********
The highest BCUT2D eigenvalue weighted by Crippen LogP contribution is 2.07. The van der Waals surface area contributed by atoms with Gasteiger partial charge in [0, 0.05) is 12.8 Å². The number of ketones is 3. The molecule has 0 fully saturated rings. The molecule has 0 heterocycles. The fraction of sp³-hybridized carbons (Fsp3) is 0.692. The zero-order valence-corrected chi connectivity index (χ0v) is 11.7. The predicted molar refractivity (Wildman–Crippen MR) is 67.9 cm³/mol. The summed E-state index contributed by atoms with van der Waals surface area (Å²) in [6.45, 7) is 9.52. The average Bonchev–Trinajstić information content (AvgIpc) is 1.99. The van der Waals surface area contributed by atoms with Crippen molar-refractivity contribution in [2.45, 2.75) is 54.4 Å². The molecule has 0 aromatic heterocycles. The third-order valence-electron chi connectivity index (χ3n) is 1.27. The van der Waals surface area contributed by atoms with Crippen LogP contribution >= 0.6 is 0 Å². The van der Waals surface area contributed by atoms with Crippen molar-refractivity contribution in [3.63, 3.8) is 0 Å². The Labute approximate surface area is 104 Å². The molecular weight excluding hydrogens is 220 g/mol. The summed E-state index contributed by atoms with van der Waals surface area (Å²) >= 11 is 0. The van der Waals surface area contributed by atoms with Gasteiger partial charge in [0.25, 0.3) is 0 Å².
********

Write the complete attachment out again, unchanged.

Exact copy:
The highest BCUT2D eigenvalue weighted by Crippen LogP contribution is 2.07. The van der Waals surface area contributed by atoms with Gasteiger partial charge in [0, 0.05) is 12.8 Å². The number of ketones is 3. The molecule has 0 fully saturated rings. The molecule has 0 heterocycles. The fraction of sp³-hybridized carbons (Fsp3) is 0.692. The zero-order valence-corrected chi connectivity index (χ0v) is 11.7. The predicted molar refractivity (Wildman–Crippen MR) is 67.9 cm³/mol. The summed E-state index contributed by atoms with van der Waals surface area (Å²) in [6.45, 7) is 9.52. The average Bonchev–Trinajstić information content (AvgIpc) is 1.99. The van der Waals surface area contributed by atoms with Crippen molar-refractivity contribution in [2.45, 2.75) is 54.4 Å². The molecule has 0 aromatic heterocycles. The third-order valence-electron chi connectivity index (χ3n) is 1.27. The van der Waals surface area contributed by atoms with Crippen LogP contribution >= 0.6 is 0 Å². The van der Waals surface area contributed by atoms with Crippen molar-refractivity contribution in [3.63, 3.8) is 0 Å². The Labute approximate surface area is 104 Å². The molecular weight excluding hydrogens is 220 g/mol. The summed E-state index contributed by atoms with van der Waals surface area (Å²) >= 11 is 0. The van der Waals surface area contributed by atoms with Gasteiger partial charge in [0.25, 0.3) is 0 Å².